In what some are calling the “find of a lifetime,” Irish archaeologists have found a 5,500-year-old megalithic tomb in County Meath, near Dublin. Besides two burial chambers and other inscribed stones, two possible satellite tombs were also found during the excavation. The site was found at the 18th century Dowth Hall, which is within the Brú na Bóinne complex, a Unesco World Heritage site. Brú na Bóinne is one of the world’s most important prehistoric landscapes, and contains significant tombs and monuments. According to officials, the site represents the largest assemblage of megalithic art in Western Europe. 

The dig was conducted cooperatively by the agri-technology company Devenish and University College Dublin (UCD). Devenish, which is based in Northern Ireland, bought Dowth Hall and surrounding land in 2013. Teams from UCD and Devenish have been cooperating at the site for over one year.

Currently, there are six heritage sites at Dowth dating back some 5,500 years. Over the past five years, the work has increased the number of recorded monuments on the site from eight to 13.

Lead archaeologist Dr. Clíodhna Ní Lionáin described the discovery as "the find of a lifetime."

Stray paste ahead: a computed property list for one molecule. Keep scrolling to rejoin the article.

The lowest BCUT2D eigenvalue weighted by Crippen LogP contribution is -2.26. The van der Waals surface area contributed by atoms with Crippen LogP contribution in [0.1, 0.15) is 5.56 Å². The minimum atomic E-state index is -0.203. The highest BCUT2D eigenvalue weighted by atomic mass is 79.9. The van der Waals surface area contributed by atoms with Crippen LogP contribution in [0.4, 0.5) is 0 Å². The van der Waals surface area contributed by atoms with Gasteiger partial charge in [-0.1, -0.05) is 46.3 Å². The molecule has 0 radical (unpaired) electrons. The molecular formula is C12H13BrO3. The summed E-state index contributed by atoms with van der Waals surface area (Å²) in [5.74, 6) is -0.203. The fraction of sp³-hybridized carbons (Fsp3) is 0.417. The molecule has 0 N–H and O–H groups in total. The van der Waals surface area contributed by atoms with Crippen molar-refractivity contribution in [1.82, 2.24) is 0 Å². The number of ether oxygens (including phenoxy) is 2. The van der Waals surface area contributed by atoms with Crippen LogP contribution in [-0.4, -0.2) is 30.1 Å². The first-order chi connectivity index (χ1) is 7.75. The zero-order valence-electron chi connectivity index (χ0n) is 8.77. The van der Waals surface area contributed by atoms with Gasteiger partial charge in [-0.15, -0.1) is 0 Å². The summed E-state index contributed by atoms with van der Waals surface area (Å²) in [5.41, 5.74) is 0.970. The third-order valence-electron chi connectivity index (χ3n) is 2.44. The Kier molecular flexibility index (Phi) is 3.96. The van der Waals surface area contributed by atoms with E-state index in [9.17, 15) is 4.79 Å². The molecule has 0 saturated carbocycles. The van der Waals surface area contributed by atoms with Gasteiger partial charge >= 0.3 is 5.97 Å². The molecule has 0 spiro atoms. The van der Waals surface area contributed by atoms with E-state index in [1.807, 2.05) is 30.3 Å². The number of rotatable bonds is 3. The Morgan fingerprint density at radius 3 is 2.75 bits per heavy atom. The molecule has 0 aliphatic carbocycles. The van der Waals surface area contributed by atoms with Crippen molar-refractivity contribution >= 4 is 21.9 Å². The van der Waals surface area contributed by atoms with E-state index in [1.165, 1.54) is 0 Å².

She said that two burial chambers were discovered within the western part of the main passage tomb, over which a large stone cairn was raised. In addition, six kerbstones ringed the perimeter of the cairn. One kerbstone is decorated with ancient Neolithic carvings that are among the most significant examples of megalithic art found in Ireland for decades. In a statement, lead archaeologist Cliodhna Ni Lionain said, “For the archaeologists involved in this discovery, it is truly the find of a lifetime.” Dr. Steve Davis of UCD said that it is the most significant megalithic find of the last half-century. 

Two possible satellite tombs have also been found during the latest excavation.

Last week, a drone flying over County Meath discovered remains of a henge -- a circular earthwork typical of the megalithic period in the British Isles. Found near the 5,000-year-old Newgrange monument in County Meath, the origins of the newly discovered henge are as yet unconfirmed but may date to the late Neolithic or early Bronze Age. A heatwave in Ireland had scorched the crops on the private land where the henge could be discerned by the drone.
 

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Spero News writer Martin Barillas is a former US diplomat, who also worked as a democracy advocate and election observer in Latin America. His first novel 'Shaken Earth', is available at Amazon.

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